The younger generations out there are ready to take the reins. We’ve seen them in politics, in the media, and fighting for the causes. They’re improving the workplace. We’re talking here about better standards than we grew up with. Fair standards. A lot of it has to do with how we talk to each other. Compliments on a woman’s appearance that some men, including me, might have once incorrectly thought were okay, were never okay. Not then and certainly not today. And for making such comments in the past, I’m sorry.
MSNBC’s Steve Kornacki, who had the unenviable task of picking up the show in New York after Matthews vacated the chair in Washington, delivered a moving tribute to his colleague and mentor at the end of the show. The visible emotions on Kornacki’s face and in his voice speak to how much Matthews meant to many of us who had the honor of working with him. If you want to know why I’ve been in your faces on MSNBC for the past 13 years, you have Matthews to thank for it.
I was brand-new to Washington in 2007. A moderated panel of journalists on climate change at the Four Seasons would be my first big event in town. Everyone you’ve ever seen on Sunday television was there. After neither Teresa Heinz Kerry nor George Stephanopoulos offered up questions when called upon during the Q&A period, Matthews was more than happy to oblige.
“Do I have a question? Yeah, I have a question,” Matthews thundered in the ballroom. “Where are the African Americans?”
Evans appeared flummoxed.
“This is a majority African American city, and I’m looking at a panel filled with white faces!” Matthews continued. The only other black person at the event was seated clear across the ballroom. Our eyes locked, and all I could think was “WOW! This is GREAT!”
Evans countered, “Well, Chris, how many African Americans do you have on your show?!” Without missing a beat, Matthews leaned forward and yelled, “Not enough! We’re always looking for African Americans to put on my show!”
After the event, I went over to Matthews and told him that I thought what he did was incredible. He was still a little hot. “I go to these events all the time, and I always see the same old white faces,” he huffed. “And for him to make that crack about me and my show. I’m always looking for African Americans to put on my show!”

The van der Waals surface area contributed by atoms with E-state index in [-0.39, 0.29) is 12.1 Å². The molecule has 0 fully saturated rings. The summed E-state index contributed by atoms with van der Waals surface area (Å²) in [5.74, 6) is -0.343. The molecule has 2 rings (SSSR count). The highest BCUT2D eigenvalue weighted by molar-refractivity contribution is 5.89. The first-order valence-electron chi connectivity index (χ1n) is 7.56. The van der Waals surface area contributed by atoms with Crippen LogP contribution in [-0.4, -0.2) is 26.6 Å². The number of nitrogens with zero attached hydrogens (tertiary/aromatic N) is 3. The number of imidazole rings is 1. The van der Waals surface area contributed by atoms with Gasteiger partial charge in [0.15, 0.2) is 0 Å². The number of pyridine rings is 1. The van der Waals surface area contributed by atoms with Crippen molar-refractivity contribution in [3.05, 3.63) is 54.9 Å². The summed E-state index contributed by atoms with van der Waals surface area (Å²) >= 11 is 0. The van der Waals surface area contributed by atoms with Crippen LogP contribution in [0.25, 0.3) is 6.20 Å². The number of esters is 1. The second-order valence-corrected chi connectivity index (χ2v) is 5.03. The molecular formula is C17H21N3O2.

With that opening, I reached into my pocket and handed him my newly printed Washington Post business card. “Put me on your show,” I said. He asked what I did at the paper and asked that I send him my résumé. He had no card to offer in return, but he did give me his email address. I sent what he requested that night.
About a week later, I was cc’d on an email from Matthews to his producer. The message was something like “impressive guy. Get him on the show.” The next week began my weekly appearances on “Hardball” that morphed into a near-daily presence on MSNBC for the next 13 years, 11 of those under contract as a paid contributor to the cable network. I even got the thrill of a lifetime subbing for Matthews twice in 2015. Matthews was one of my guardian angels in the crazy world of television. He encouraged me, nurtured me and never hesitated to tell me when he thought I was wrong or not on the right track.
Like all of us, Matthews is complicated. At 74 years old, he is a product of his time, and that meant that many of his comments hit the ears like rhetorical relics. One day, we’ll face a moment when we understand that we are products of our times — and that the times have moved beyond us. May we all handle it with the awareness and grace shown by Matthews.
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